Cold Pressed Dog Food
Another version of dog food known to be fantastic for dogs with allergies is cold pressed food. Most dry dog food brands use a method called extrusion. This heats the kibble to temperatures of up to 170 degrees which can destroy many of the vitamins and nutrients within.
Cold pressed food is cooked at lower temperatures so more goodness is contained. It’s the closest alternative to a raw diet and digests well as the food doesn’t expand in the belly. This reduces your dog’s chances of Bloat and Gastric Dilatation Volvulus.
It’s important you never steer away from your dog’s diet. Even the smallest treat is enough to trigger an allergic reaction. Ensure any dog treats are 100% natural. Even standard treats that don’t have colourings, flavourings, and preservatives can still be bad for your dog!
Managing your Dogs Food Allergies
There is no cure or magic pill for dogs suffering from food allergies. So owners will need to learn to manage their dog’s symptoms. Below are some ways you can try to manage your dog’s food allergy symptoms.
Antihistamines are highly recommended for both dogs and humans with allergies. It’s best to consult with your vet before purchasing antihistamines from over the counter. Your vet may even have their own supply as some antihistamines designed for humans could be dangerous for our pets.
The American Kennel Club recommends Benadryl for dogs suffering from food allergies. Despite it primarily being a medication for humans, dogs can also benefit. Symptoms of food, environmental, and seasonal allergies may be soothed with Benadryl.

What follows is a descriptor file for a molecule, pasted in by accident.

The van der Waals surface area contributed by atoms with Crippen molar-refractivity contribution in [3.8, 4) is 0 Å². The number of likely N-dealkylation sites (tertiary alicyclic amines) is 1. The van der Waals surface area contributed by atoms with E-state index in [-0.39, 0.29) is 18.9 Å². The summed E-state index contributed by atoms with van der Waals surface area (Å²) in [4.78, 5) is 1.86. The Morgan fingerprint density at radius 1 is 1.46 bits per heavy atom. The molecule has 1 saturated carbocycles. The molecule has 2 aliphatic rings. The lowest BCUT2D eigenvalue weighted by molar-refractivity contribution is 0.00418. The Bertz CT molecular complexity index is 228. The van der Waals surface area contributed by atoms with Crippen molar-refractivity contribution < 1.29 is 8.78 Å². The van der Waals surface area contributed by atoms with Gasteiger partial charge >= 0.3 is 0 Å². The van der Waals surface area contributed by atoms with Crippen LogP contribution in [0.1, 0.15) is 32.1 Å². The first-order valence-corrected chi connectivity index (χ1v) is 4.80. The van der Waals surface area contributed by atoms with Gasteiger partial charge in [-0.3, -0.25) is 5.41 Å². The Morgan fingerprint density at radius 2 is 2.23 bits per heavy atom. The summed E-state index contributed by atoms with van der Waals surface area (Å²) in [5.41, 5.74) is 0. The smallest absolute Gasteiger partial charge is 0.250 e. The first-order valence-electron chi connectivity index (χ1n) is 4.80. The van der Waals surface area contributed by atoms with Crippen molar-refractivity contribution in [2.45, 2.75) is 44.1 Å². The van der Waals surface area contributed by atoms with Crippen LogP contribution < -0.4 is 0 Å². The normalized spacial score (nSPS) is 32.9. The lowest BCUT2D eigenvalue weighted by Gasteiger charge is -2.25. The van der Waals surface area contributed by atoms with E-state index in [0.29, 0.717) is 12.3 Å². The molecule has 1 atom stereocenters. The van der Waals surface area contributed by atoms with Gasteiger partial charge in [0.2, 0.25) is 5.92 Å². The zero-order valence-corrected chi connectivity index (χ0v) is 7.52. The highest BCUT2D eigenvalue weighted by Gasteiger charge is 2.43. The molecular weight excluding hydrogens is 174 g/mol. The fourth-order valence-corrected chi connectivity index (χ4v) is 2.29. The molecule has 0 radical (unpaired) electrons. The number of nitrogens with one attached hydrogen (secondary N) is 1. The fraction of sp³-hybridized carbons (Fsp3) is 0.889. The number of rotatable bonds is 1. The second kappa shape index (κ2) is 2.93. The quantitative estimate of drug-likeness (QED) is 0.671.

Probiotics can be added to your dog’s diet and can help relax symptoms. Many owners are seeking natural remedies for food allergies as opposed to medications. Probiotics are microorganisms that are also known as ‘good bacteria’. They help balance and support your dog’s gastrointestinal system.
There are a variety of probiotics that can be given to your dog. Yoghurt is the most popular but please be aware some dogs are allergic to dairy. Other probiotics include kimchi, kefir, sauerkraut, and tempeh.
Please be aware some dogs could be allergic to coconut oil so test your dog with a small amount first. Coconut oil has anti-fungal, anti-yeast, and anti-bacterial properties. Mix a teaspoon/tablespoon (depending on your dog’s size) in their meal once a day.
Coconut oil shouldn’t be given on its own or in large doses as this can cause diarrhoea. Coconut oil can soothe the skin thus reducing itching. It’s nutrient-dense and can settle tummy issues.
Muzzle & Elizabethan Collar
In some extreme cases, your dog may require a muzzle to prevent him from picking up food on their outdoor walks. This will prevent them from triggering a potential allergy through scavenging.
Elizabethan collars are a great way to stop your dog from itching himself. Especially if you go out and don’t want them scratching and chewing away at their skin. The collars in turn will help prevent infections from developing as a result of excessive licking.